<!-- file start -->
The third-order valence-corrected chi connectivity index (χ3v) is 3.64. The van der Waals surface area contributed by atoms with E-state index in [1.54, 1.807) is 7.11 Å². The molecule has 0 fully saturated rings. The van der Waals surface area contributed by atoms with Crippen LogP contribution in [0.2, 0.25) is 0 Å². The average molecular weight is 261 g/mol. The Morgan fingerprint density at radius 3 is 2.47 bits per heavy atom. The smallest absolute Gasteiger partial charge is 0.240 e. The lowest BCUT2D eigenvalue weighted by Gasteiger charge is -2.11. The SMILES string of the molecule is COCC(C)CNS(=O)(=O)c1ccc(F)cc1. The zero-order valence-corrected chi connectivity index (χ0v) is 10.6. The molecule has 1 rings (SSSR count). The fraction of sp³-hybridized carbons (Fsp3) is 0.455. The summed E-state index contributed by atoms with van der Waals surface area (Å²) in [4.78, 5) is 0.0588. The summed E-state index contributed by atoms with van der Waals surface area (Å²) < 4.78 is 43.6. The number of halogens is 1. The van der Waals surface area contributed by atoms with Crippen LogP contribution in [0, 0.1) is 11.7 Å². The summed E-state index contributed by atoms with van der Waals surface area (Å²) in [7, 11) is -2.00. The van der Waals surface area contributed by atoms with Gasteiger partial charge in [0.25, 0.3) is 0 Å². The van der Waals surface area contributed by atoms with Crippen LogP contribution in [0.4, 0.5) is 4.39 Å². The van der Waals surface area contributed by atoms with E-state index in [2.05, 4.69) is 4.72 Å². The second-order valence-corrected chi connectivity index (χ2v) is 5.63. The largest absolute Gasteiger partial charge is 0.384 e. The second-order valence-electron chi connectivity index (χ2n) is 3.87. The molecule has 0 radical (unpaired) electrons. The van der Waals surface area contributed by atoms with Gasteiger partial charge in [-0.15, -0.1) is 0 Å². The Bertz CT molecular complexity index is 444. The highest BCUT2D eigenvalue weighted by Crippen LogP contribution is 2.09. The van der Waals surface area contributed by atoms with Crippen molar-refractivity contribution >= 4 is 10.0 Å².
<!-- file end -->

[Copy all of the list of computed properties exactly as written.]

The third-order valence-corrected chi connectivity index (χ3v) is 3.64. The van der Waals surface area contributed by atoms with E-state index in [1.54, 1.807) is 7.11 Å². The molecule has 0 fully saturated rings. The van der Waals surface area contributed by atoms with Crippen LogP contribution in [0.2, 0.25) is 0 Å². The average molecular weight is 261 g/mol. The Morgan fingerprint density at radius 3 is 2.47 bits per heavy atom. The smallest absolute Gasteiger partial charge is 0.240 e. The lowest BCUT2D eigenvalue weighted by Gasteiger charge is -2.11. The SMILES string of the molecule is COCC(C)CNS(=O)(=O)c1ccc(F)cc1. The zero-order valence-corrected chi connectivity index (χ0v) is 10.6. The molecule has 1 rings (SSSR count). The fraction of sp³-hybridized carbons (Fsp3) is 0.455. The summed E-state index contributed by atoms with van der Waals surface area (Å²) in [4.78, 5) is 0.0588. The summed E-state index contributed by atoms with van der Waals surface area (Å²) < 4.78 is 43.6. The number of halogens is 1. The van der Waals surface area contributed by atoms with Crippen LogP contribution in [0, 0.1) is 11.7 Å². The summed E-state index contributed by atoms with van der Waals surface area (Å²) in [7, 11) is -2.00. The van der Waals surface area contributed by atoms with Gasteiger partial charge in [0.25, 0.3) is 0 Å². The van der Waals surface area contributed by atoms with Crippen LogP contribution in [0.4, 0.5) is 4.39 Å². The van der Waals surface area contributed by atoms with E-state index in [2.05, 4.69) is 4.72 Å². The second-order valence-corrected chi connectivity index (χ2v) is 5.63. The largest absolute Gasteiger partial charge is 0.384 e. The second-order valence-electron chi connectivity index (χ2n) is 3.87. The molecule has 0 radical (unpaired) electrons. The van der Waals surface area contributed by atoms with Gasteiger partial charge in [-0.15, -0.1) is 0 Å². The Bertz CT molecular complexity index is 444. The highest BCUT2D eigenvalue weighted by Crippen LogP contribution is 2.09. The van der Waals surface area contributed by atoms with Crippen molar-refractivity contribution >= 4 is 10.0 Å².